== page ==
Heart disease can encompass many conditions, but in this post, I will be discussing the kind of condition most people think of when they hear the term: coronary artery disease. In case you didn’t know, coronary artery disease can lead to blockages in the arteries, which in turn increases the risk of heart attack and stroke. This disease is largely an issue of lifestyle, and is very rare in areas where processed foods are non-existent. Researchers believe that a good diet can cut the risk of heart disease by up to 70 percent—compare that to the 25 to 30 percent risk reduction offered by statin drugs, which are considered the most effective medication for heart disease prevention. If you are interested in consuming a more heart-healthy diet, here are some specific foods that may make a good addition to your kitchen.
Oranges appear to help the heart on numerous fronts; it is rich in a type of soluble fiber called pectin, which essentially helps the body absorb excess cholesterol like a sponge, preventing it from getting into the bloodstream. They are also rich in potassium, a substance that is vital to heart health in various ways, namely, keeping blood pressure in check. As for another heart issue that may concern you, the pectin in oranges may also help reduce the risk of congestive heart failure by inhibiting the actions of a protein that can lead to scarring of the heart tissue.
Research from Japan has shown that high consumption of yogurt is associated with significantly healthier gums—what does this have to do with heart health you may ask? Well, gum disease has been identified as a risk factor for developing heart disease—in fact, people with gum disease are twice as likely to suffer from heart problems. First, it can lead to body-wide inflammation that can damage the heart. Secondly, the bacteria in the mouth can break away and move into the blood stream, where it can wreak all sorts of havoc. Yogurt is rich in substances that help the body fight off harmful bacteria, viruses and fungi.
Beans are another great addition to a heart-healthy diet; research has found that as little as ½ a cup a day may help lower cholesterol. Beans are super high in soluble fiber, which binds to cholesterol and ushers it out of the body. This type of food may offer other indirect benefits to your heart health as well—they are a great source of protein, and swapping out meat a bit more frequently for beans and legumes, can help you meet your protein needs while cutting out a lot of fat and cholesterol. There are tons of tasty recipes with beans as the centerpiece, such as a Tuscan white bean dip with rosemary; pair this with some whole grain bread or crackers and you have a delicious, heart-healthy meal.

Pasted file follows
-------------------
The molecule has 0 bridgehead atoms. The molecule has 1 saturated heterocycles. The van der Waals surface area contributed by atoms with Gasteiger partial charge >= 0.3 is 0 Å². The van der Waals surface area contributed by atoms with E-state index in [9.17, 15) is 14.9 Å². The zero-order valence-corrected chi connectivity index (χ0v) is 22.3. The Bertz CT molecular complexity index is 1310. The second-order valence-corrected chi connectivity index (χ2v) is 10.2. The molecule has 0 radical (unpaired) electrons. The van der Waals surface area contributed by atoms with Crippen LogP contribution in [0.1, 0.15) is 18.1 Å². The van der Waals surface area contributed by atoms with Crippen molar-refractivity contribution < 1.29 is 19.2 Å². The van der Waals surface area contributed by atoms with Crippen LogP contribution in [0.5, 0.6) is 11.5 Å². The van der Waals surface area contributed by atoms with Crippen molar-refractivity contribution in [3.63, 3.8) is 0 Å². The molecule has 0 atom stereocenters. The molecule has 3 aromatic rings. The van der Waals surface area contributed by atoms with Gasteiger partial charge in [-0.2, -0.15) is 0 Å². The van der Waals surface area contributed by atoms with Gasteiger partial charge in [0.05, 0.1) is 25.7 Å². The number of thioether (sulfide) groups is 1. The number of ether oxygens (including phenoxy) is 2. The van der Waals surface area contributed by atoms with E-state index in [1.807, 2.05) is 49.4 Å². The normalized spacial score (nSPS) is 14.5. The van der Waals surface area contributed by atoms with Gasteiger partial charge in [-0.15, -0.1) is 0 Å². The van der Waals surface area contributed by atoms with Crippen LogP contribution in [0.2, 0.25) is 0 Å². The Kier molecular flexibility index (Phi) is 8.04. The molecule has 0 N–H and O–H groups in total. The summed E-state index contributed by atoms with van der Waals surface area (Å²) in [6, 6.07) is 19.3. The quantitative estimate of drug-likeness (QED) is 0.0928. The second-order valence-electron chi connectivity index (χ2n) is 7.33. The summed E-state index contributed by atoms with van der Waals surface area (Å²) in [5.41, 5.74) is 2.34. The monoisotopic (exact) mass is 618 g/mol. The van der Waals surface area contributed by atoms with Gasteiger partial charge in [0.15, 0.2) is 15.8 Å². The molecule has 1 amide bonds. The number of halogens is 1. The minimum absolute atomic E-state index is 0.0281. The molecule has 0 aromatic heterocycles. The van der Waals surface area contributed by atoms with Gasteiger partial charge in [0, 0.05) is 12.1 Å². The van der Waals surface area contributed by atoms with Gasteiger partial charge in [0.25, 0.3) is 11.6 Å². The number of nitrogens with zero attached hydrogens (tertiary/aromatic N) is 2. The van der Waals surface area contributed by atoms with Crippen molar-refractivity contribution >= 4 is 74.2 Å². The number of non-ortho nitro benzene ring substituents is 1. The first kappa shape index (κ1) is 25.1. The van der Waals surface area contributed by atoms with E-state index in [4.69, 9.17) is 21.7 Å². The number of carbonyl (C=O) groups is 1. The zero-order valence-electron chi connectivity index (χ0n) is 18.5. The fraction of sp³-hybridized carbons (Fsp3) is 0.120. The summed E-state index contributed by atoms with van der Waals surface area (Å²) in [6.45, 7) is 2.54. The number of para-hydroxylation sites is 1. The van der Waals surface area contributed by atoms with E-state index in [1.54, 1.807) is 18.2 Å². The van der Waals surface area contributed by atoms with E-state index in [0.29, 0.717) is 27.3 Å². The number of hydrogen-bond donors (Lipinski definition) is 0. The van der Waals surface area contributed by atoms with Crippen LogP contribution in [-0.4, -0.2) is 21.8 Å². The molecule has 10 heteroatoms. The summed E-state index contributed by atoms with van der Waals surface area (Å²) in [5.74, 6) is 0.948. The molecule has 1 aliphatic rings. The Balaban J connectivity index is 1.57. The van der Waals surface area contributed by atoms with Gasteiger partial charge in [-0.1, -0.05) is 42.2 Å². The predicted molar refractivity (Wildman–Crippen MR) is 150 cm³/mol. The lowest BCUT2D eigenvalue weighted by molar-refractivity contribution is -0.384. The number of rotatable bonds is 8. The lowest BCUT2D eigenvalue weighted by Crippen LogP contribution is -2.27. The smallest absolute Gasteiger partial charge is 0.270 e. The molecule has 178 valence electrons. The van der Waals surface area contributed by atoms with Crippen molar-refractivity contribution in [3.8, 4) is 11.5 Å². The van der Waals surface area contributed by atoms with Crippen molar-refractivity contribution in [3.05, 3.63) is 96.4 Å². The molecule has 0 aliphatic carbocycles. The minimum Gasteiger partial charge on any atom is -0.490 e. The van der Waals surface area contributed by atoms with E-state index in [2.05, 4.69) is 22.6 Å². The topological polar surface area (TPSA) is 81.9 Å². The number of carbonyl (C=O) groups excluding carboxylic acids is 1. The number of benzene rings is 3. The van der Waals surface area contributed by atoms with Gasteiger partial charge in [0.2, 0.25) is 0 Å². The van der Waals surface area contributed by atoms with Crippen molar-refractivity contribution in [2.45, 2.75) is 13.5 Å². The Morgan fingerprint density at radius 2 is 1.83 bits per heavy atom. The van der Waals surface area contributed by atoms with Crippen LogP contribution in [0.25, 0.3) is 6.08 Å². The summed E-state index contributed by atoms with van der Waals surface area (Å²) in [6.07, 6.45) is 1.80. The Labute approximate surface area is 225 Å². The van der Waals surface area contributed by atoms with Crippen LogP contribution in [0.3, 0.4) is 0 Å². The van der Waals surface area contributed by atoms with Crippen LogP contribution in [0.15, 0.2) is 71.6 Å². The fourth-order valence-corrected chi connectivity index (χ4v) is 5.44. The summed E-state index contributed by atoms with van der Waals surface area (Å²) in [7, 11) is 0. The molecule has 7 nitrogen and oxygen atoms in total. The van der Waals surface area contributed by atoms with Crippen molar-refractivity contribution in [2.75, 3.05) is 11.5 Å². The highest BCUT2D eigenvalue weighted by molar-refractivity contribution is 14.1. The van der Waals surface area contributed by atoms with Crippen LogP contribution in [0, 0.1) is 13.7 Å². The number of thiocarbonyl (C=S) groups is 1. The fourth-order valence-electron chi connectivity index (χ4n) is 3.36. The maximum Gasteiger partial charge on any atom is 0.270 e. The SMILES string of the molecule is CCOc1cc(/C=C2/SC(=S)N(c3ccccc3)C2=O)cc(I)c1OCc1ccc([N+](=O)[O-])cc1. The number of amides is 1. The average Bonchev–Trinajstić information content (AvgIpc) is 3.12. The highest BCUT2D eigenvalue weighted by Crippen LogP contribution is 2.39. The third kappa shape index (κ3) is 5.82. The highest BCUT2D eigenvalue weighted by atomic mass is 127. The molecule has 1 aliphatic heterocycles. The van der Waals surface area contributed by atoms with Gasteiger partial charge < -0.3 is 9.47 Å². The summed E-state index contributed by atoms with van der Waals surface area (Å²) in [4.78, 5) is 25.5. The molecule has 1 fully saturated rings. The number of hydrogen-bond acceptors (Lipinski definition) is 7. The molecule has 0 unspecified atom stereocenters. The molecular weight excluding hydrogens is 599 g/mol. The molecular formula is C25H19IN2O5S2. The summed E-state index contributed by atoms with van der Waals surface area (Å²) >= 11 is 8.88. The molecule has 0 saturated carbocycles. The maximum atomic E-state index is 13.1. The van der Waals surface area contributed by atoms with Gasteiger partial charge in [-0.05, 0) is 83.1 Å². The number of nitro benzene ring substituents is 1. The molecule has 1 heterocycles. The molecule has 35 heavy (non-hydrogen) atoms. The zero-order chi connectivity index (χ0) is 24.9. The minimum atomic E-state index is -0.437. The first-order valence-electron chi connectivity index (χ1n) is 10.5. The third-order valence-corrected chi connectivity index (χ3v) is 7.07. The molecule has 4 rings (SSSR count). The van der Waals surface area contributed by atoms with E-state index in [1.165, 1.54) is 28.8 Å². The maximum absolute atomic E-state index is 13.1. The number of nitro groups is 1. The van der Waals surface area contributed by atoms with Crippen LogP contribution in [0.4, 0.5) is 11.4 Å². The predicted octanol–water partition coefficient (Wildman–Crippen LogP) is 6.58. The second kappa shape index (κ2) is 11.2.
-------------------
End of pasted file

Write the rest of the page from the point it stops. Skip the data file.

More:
Nuts can get a bad rap sometimes because of their high fat content, and while this should be a consideration in how many you consume, they are rich in the type of fat that is good for your body, especially the heart; one example of the beneficial role of these fats is that they encourage the liver to make more ‘’good’’ cholesterol and less ‘’bad’’ cholesterol. They also are a great source of fiber and a variety of vitamins and minerals. Studies suggest that people who eat nuts at least two to four times per week have a reduced incidence of heart disease. Nuts also contain a substance called sterols, which reduce cholesterol absorption.
The saying that an apple a day keeps the doctor away may have some truth to it. Large-scale studies that have involved tens of thousands of people total found a strong correlation between regular consumption of apples and reduced risk of heart disease; like oranges, they are rich in pectins. Apples also contain a host of substances that have been found to improve heart health by preventing the oxidation of ‘’bad’’ cholesterol and its buildup in the arteries.
About the Author: Kelli Cooper is a freelance writer who enjoys writing about nutrition and healthy cooking; if you are interested in some heart-healthy meals, check out Hamilton Beach recipes for some great ideas.